Thursday, April 24, 2014

Voices and Souls

The setting was dim. The wreckage was apparent throughout the avenue where Ahmad lived. He couldn't absorb the destruction all around him. The appalling scent of burnt rubber nauseated him. Ahmad didn't even notice the wounds covering his chest, the pain only served as a minute pinch to his senses as his eyes scurried through the dark smoke trying to make out the building of Uncle Saleh. Was it still up, did it get damaged as well? But he couldn't locate it, he didn't recognize anything around him. The sound of multiple sirens started to alert his senses, arousing his own motion of survival. Before finding anyone else, Ahmad must find himself.

Ahmad's shirt was saturated with blood, and his nerves began to respond to the blinding pain by sending multiple painful signals to his brain, paralyzing his ability to move. He's supposed to act quickly if he is to survive, only reassured by the ever-emerging sounds of sirens, presumably ambulances. He laid on his back easing off the burden on his chest, and began to breathe steadily, looking to his right and left. That is not the room he was in 10 minutes ago. Glass was shattered everywhere, half of the roof was collapsed next to him, ornaments that belonged to Mazen's apartment, which he visited often, were scattered to his left, and the dust just wouldn't subside, or was that smoke? Surprisingly, Ahmad was completely calm, with his breaths returning to the steadiness of a casual jogger. He kept muttering the verses he remembered from the Quraan, always returning to the first chapter and almost rehearsing it for the time he was going to need it urgently, up there, he kept thinking.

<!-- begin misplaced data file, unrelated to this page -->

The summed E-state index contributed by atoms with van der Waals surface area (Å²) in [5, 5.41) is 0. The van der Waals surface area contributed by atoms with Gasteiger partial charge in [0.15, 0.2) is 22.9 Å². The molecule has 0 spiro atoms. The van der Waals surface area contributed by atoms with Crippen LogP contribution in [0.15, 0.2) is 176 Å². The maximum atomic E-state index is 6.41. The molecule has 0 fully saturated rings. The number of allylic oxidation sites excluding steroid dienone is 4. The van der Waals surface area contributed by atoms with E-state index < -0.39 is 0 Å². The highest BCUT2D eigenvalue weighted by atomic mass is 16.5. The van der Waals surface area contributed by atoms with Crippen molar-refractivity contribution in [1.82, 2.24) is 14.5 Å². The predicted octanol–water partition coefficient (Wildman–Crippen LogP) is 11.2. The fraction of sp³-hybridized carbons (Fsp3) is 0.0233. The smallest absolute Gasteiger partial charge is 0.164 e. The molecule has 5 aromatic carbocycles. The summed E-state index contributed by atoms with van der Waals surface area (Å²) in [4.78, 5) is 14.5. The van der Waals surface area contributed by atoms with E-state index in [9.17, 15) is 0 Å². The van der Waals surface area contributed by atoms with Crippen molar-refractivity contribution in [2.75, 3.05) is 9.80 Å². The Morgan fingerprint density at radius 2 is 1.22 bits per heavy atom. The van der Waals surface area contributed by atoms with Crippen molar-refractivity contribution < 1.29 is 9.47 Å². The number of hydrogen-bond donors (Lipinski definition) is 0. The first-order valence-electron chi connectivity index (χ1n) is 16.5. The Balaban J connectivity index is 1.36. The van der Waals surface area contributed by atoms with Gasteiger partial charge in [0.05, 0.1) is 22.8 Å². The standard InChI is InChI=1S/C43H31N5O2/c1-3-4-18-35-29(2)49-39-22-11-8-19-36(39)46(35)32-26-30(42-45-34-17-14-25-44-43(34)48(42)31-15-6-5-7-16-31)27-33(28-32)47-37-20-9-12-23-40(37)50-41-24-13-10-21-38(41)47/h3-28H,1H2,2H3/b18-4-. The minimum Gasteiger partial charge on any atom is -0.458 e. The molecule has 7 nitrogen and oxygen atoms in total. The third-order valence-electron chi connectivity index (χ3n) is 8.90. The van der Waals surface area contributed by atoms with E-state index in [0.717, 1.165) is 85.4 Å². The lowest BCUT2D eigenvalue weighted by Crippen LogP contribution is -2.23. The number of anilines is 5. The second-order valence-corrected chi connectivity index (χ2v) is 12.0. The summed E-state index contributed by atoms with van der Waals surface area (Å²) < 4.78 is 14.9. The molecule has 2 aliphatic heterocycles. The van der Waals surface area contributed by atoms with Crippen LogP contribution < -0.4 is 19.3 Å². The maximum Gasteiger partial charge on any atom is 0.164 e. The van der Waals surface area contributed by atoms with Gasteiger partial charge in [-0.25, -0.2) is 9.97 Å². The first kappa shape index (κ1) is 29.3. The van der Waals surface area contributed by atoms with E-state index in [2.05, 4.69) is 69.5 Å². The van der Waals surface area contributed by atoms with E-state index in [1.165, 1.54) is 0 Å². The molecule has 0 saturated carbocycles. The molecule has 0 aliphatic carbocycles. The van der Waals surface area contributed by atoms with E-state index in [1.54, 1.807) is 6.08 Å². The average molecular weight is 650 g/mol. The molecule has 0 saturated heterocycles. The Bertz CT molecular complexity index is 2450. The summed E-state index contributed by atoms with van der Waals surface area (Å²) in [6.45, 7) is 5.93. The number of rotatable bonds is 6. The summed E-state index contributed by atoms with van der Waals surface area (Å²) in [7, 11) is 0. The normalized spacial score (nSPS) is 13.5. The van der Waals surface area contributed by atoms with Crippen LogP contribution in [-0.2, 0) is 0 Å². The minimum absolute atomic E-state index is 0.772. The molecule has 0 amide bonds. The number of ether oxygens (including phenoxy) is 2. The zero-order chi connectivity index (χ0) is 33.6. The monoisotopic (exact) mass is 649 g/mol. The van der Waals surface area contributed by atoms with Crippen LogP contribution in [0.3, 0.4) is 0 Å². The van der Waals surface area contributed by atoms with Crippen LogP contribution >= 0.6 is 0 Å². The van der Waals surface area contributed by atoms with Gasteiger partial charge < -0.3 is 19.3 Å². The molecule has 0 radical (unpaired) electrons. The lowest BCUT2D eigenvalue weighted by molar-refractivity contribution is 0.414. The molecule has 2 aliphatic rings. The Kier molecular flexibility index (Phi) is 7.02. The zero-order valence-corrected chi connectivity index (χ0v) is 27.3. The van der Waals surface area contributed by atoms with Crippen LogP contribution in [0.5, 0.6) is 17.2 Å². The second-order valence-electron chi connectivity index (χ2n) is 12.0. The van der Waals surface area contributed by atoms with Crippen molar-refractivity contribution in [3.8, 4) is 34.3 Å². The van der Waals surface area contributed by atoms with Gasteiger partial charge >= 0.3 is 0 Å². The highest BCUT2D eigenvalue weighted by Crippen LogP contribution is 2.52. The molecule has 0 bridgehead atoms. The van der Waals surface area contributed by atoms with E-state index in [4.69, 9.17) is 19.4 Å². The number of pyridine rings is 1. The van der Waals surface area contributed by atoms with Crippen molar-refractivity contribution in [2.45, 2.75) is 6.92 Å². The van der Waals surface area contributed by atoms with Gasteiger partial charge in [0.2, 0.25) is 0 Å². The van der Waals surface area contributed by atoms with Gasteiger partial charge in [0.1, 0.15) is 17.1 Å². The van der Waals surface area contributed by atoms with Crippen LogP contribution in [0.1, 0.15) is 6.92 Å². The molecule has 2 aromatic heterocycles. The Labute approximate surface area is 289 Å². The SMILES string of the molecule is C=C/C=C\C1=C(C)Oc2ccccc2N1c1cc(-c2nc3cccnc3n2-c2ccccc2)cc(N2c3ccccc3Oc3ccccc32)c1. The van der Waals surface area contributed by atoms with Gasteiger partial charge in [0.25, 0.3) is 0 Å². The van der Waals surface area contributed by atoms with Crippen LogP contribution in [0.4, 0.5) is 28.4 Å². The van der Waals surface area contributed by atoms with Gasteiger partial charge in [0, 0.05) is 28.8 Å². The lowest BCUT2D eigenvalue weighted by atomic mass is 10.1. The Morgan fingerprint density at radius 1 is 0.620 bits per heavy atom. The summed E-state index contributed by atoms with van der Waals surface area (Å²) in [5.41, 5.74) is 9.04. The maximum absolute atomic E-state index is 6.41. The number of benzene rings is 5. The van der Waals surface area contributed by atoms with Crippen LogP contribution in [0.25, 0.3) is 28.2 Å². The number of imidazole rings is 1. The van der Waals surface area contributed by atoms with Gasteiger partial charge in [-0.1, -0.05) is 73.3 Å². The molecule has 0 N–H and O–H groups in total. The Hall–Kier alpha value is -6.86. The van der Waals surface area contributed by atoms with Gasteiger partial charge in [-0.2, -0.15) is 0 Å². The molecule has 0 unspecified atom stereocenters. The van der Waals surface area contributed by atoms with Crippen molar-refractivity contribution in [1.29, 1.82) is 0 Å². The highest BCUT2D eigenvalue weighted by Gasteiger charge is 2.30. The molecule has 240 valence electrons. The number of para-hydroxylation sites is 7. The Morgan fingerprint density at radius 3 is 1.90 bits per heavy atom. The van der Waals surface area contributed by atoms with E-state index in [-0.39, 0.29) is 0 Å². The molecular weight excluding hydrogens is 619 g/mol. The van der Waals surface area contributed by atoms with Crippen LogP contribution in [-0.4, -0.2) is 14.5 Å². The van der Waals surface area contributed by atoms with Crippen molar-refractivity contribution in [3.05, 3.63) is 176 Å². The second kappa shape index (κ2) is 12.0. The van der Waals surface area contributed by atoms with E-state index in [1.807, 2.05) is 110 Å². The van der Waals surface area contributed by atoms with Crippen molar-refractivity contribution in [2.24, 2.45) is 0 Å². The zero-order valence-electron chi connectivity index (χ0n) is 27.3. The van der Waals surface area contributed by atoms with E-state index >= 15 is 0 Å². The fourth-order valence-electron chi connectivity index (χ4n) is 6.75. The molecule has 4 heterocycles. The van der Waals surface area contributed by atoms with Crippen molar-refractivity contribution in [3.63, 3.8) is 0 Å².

Then the doomed thoughts began tormenting him. His mother, grandmother, his 4 sisters and the new niece whom he just celebrated her birth. Where were they? He didn't want to think about where they were at the time, fearing the worst. Then anger. Pure anger covered him. Why? Just why? Why would one do such a thing?